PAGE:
=[ first medication error

  1. I feel awful, it's three months into my first job and I gave a patient a much smaller dose of tinziparin than was prescribed. I didn't realise until the next day when I went to give the same mediciation and noticed the dose. I filled in an incident form and documented it in the notes. He is on warfrin too as he's had a PE before coming to the ward from HDU, his INR had still come up the day after than it had been the day before. I'm horrified about what will happen next, if I'll be in trouble, if the patient will be ok. It's totally my fault, I must have checked the wrong chart as I'd looked a few out that needed this medication. Theres no excuse for it and I blame no one but myself, just can't get my head around how it went wrong. I feel like the worse nurse in the world, and I'm doubting that I'm cut our for ward work since I can't even last 12 weeks without doing something so silly.
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    About Sun*shine

    Joined: Jul '07; Posts: 103; Likes: 13


  3. by   Squatront
    Think about it for a minute. How many nurses are handing out how many meds two to three times a day, and then ask yourself how many medication errors (including those that are never discovered) are made every day. It must be thousands. And out of those thousands how many patients are seriously affected? I'm guessing next to none or we'd be reading about it every day in the papers.
    The important thing is you did the right thing by reporting it, and even more importantly, you will learn from it.
    Don't worry, and don't beat yourself up about it.
  4. by   MandaAnda
    First of all, I don't think you'll get into trouble, as there is a "no blame" culture in the NHS now more than ever. At most, you may have a ward manager speak to you to see if there's a way to avoid a similar mistake happening in the future. Your Trust shouldn't be looking for someone to blame but will likely seek to learn from the mistake. You did the right think by filling in the incident form, and it doesn't seem that it was an adverse event (probably not even catagorised as a near miss), so try to relax and chalk it up as a learning curve.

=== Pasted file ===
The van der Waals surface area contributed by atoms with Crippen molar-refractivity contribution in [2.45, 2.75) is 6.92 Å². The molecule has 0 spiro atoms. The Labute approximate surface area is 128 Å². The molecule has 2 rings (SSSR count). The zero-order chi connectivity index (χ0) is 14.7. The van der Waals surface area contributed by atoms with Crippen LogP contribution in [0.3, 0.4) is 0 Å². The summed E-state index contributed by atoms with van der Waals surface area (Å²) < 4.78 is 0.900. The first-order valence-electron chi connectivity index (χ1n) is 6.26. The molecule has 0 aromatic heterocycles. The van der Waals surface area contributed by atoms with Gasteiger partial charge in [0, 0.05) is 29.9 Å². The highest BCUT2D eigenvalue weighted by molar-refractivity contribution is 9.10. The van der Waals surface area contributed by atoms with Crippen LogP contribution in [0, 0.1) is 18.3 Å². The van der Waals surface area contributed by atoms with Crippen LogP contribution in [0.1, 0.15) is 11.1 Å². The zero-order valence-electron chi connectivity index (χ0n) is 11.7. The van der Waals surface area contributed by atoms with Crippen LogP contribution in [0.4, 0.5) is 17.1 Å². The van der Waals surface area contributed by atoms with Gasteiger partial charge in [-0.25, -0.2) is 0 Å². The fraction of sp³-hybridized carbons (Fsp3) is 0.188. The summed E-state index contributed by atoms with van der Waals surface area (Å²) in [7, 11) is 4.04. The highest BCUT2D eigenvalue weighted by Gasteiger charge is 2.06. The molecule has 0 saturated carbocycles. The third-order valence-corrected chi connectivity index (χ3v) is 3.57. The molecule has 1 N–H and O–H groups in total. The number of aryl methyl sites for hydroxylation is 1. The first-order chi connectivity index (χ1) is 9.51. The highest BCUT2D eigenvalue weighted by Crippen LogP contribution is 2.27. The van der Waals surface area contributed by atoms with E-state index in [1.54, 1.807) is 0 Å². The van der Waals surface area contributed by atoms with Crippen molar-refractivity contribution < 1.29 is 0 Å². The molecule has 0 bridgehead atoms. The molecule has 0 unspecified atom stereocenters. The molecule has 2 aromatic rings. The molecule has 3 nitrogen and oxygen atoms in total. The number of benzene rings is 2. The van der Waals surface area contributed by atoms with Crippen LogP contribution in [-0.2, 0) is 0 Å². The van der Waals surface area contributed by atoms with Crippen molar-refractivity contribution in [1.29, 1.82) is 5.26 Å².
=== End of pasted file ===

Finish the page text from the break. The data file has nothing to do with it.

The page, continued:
5. by   Sun*shine
    Thank you for your replies. I do feel much better now. I called work and made sure the sister had got the incident form, and she's read it now and told me not to worry about it and she'll deal with it tomorrow. It's my third incident form now in 3 months, ouch. First one was because i didn't give vancomycin as i couldn't find it anywhere on the ward and since it was prescribed the day before we figured it wasn't ordered, turns out it was in the CSSD room all along. Second was because I didn't give a medication that I hadn't been told was precribed, no biggie, but I did an incident report anyway just incase anything came up about in down the line. So I'm praying that these things come in threes, and ONLY threes.
    This one is the first one that I feel I'm really at fault, and I am. It's a massive learning curve for me and I'll never ever not second check a dose again.
  6. by   XB9S
    Sunshine if you've had 3 drug incidents within a short period you may well find your manager asks you to attend extra training and further assessment, this is what we do. Check you drug error policy it should be explained there.

    Manda is right that the NHS has a no blame culture but if there are a few errors then training needs will need to be looked at to make sure your getting the support and training that you need
  7. by   ayla2004
    i thought the NHS had a limited blame culture following shipman so our pharmicst told us during percetorship training.
    And my ward is getting very strict on gaps in drug cards or not documenting why a drug was omitted for whatever reason we have to use the omission numbers and inital each time. what gets me is translating doctors handwriting or drugs and doses, i grab the nearest nurse to confirm. oh and missing a drug ordered not sure what your drug cardex look like but stat doses are on the front(leaf) of our 3 leaf cards, then i check all te regualr timed drugs area.
    Last edit by ayla2004 on Jan 24, '09 : Reason: imcomplete
  8. by   Higgs
    Anyone who's never made a drug error is a liar. As long as you admit your mistake and learn from it, it's ok. Ultimately the pt came to no harm. It happens, don't beat yourself up about it.